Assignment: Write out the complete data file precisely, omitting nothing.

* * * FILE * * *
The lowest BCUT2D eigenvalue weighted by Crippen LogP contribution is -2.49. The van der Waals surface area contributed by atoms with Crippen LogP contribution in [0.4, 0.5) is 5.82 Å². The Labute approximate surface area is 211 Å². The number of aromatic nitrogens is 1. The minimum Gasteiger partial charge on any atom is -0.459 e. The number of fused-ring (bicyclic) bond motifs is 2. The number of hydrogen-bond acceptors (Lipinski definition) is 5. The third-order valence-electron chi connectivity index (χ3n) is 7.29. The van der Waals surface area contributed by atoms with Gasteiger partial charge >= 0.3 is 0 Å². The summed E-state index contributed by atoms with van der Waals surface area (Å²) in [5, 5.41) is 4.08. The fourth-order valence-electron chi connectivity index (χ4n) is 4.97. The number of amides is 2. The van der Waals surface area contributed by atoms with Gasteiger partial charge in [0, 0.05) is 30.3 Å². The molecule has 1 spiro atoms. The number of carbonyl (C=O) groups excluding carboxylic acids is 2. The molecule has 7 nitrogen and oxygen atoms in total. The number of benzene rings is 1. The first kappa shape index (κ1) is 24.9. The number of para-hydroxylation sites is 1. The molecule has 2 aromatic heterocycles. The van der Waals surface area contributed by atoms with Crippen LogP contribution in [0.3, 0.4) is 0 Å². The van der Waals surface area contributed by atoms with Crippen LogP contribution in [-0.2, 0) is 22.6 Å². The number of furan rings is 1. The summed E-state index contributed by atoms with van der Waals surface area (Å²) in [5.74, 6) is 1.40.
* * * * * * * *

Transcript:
The lowest BCUT2D eigenvalue weighted by Crippen LogP contribution is -2.49. The van der Waals surface area contributed by atoms with Crippen LogP contribution in [0.4, 0.5) is 5.82 Å². The Labute approximate surface area is 211 Å². The number of aromatic nitrogens is 1. The minimum Gasteiger partial charge on any atom is -0.459 e. The number of fused-ring (bicyclic) bond motifs is 2. The number of hydrogen-bond acceptors (Lipinski definition) is 5. The third-order valence-electron chi connectivity index (χ3n) is 7.29. The van der Waals surface area contributed by atoms with Gasteiger partial charge >= 0.3 is 0 Å². The summed E-state index contributed by atoms with van der Waals surface area (Å²) in [5, 5.41) is 4.08. The fourth-order valence-electron chi connectivity index (χ4n) is 4.97. The number of amides is 2. The van der Waals surface area contributed by atoms with Gasteiger partial charge in [0, 0.05) is 30.3 Å². The molecule has 1 spiro atoms. The number of carbonyl (C=O) groups excluding carboxylic acids is 2. The molecule has 7 nitrogen and oxygen atoms in total. The number of benzene rings is 1. The first kappa shape index (κ1) is 24.9. The number of para-hydroxylation sites is 1. The molecule has 2 aromatic heterocycles. The van der Waals surface area contributed by atoms with Crippen LogP contribution in [0.3, 0.4) is 0 Å². The van der Waals surface area contributed by atoms with Crippen LogP contribution in [-0.2, 0) is 22.6 Å². The number of furan rings is 1. The summed E-state index contributed by atoms with van der Waals surface area (Å²) in [5.74, 6) is 1.40.